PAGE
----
An Oral History of Morton’s: ‘New Hollywood Needed to Be Cool and Eat Well’

From The Hollywood Reporter:

Five years after the fabled eatery closed, Michael Ovitz, Jeffrey Katzenberg, Sherry Lansing and just about every other power broker tell tales about the countless deals, dish and gossip (way yummier than anything you could order) born from those 19 tables.

For nearly 30 years (but especially during the 1980s), Hollywood’s big, big money — its new, blockbuster money — converged, with era-defining consistency, on the corner of Robertson and Melrose at Morton’s, which Peter Morton opened in 1979 as a grown-up alternative to his Hard Rock Cafes. Come 7 p.m., nowhere else saw as much action: Power was spread out in Manhattan, but in Hollywood in those days, it resided in only one place. With all the deals discussed over those (only) 19 tables — including Eddie Murphy’s historic $15 million deal with Paramount in 1987 — it’s a wonder Morton didn’t hire a security guard and call his place an agency.

From being one of only three CAA-approved expense-account restaurants to the place where even the maitre d’ was a star (Rick Cicetti was cast by Larry Gordon and Joel Silver as a security guard in Die Hard), Morton’s pulled in an entire universe of movers and shakers — including Barry Diller, Ron Meyer, Alan Horn, Scott Rudin, former Columbia Pictures head Dawn Steel, former Time Warner CEO Steve Ross and former 20th Century Fox owner Marvin Davis — as well as celebrities (even Jack Nicholson felt comfortable eating at the bar alone). Unassuming on the outside, it had the industry juice to be the signoff to Spy’s biting Hollywood columns by the pseudonymous Celia Brady (“See you Monday night at Morton’s”), a central location for Julia Phillips’ roman-a-bile You’ll Never Eat Lunch in This Town Again (the writer was banned after it came out) and the subject of New Hollywood lore: It is said that when a man suffered a heart attack and was carried out on a gurney, nobody noticed amid all the dealmaking.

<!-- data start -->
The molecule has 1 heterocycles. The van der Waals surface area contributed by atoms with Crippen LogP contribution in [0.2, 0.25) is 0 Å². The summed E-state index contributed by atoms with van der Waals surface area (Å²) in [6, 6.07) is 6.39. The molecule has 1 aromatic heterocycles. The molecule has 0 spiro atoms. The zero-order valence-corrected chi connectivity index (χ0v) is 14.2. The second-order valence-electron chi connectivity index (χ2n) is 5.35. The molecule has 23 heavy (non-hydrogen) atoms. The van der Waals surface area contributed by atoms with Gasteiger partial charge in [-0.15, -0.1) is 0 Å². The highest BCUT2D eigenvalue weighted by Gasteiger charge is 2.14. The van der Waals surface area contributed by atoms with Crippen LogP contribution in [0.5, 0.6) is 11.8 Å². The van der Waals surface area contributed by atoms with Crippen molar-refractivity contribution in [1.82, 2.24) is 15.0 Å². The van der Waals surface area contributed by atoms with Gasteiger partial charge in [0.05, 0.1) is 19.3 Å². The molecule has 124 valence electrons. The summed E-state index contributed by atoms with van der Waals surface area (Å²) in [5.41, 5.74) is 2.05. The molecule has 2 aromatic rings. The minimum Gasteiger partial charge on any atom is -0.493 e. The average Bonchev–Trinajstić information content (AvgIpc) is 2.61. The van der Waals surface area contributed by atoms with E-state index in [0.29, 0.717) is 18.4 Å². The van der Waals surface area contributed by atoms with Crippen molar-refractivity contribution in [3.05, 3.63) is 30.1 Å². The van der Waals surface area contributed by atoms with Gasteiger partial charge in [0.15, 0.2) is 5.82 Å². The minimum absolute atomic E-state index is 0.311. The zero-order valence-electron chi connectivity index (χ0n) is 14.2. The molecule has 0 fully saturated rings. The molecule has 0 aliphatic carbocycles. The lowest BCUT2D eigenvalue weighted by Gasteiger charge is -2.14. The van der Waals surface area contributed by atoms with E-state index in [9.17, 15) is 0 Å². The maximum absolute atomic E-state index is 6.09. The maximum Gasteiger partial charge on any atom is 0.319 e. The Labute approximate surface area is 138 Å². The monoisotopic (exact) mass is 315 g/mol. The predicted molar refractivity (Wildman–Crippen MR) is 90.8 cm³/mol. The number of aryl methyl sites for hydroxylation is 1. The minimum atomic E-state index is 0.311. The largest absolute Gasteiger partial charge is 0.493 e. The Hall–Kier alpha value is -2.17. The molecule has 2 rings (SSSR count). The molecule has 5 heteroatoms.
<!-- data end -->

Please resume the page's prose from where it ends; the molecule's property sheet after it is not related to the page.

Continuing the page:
In 1994, when it moved across the street to the intersection’s southeast corner, Morton’s transformed from commissary to the epicenter of glamour, becoming known as the site of Vanity Fair editor Graydon Carter’s Oscar party (see sidebar.) While the old guard bemoaned the less clubby feel, the music biz also moved in, rounding out the restaurant’s twilight years. Jennifer Lopez threw her engagement party (to Cris Judd) there in 2001, and in 2002, Sony held its post-Grammys bash at Morton’s, with Celine Dion, Tony Bennett and Destiny’s Child attending. By the time Morton’s closed in 2007, says actor-writer Ben Stein, “It had passed its time by five or six years at least.” More than 20 regulars, all interviewed separately — including Paul Schrader, Jerry Weintraub, Lynda Obst and, before he died, Richard Zanuck — tell the story.

Steve Tisch, producer: When Peter started construction — it was originally an old interior decor showroom — my offices were literally one building south. I introduced myself to Peter one day in the parking lot.

Ben Stein: Peter had already started the Hard Rock, and he knew the powerful people.

Tisch: It was a hit right away. Word-of-mouth spread. We knew this was going to be our version of The Brown Derby in the ’40s or Chasen’s in the ’50s.

John Ptak, producer/former agent: You could smell the butter on the wall at Chasen’s.

Linda Lichter, attorney: By 1976, the old places were full of old men in plaid pants and white belts with comb-overs.

Ptak: When cable television, TV movies and home video started, new money came to town. Star Wars, Jaws and Close Encounters caused people to take notice. The financial world figured out there was money to be made.

Tony Bill, producer-dircector: People stopped wanting to eat crappy commissary food.

Carol Wolper, screenwriter: Right around when Risky Business was becoming David Geffen’s first hit movie, suddenly Don Simpson and Jerry Bruckheimer, Eric Eisner, president of The David Geffen Co., producers Steve Tisch and Jon Avnet and Peter Guber — all these guys were starting to hit. They could hardly keep enough Cristal in stock.

Michael Ovitz: You had Dan Tana’s, which wasn’t that popular, by the way; Le Dome, which was a big music crowd; Scandia, which was a celebratory place; The Palm; the Polo Lounge; Il Giardino. For lunch, there was Ma Maison.

Lichter: Orson Welles had a corner table at Ma Maison every single day. People would come in just to say hello. Hello, hello, hello, hello.

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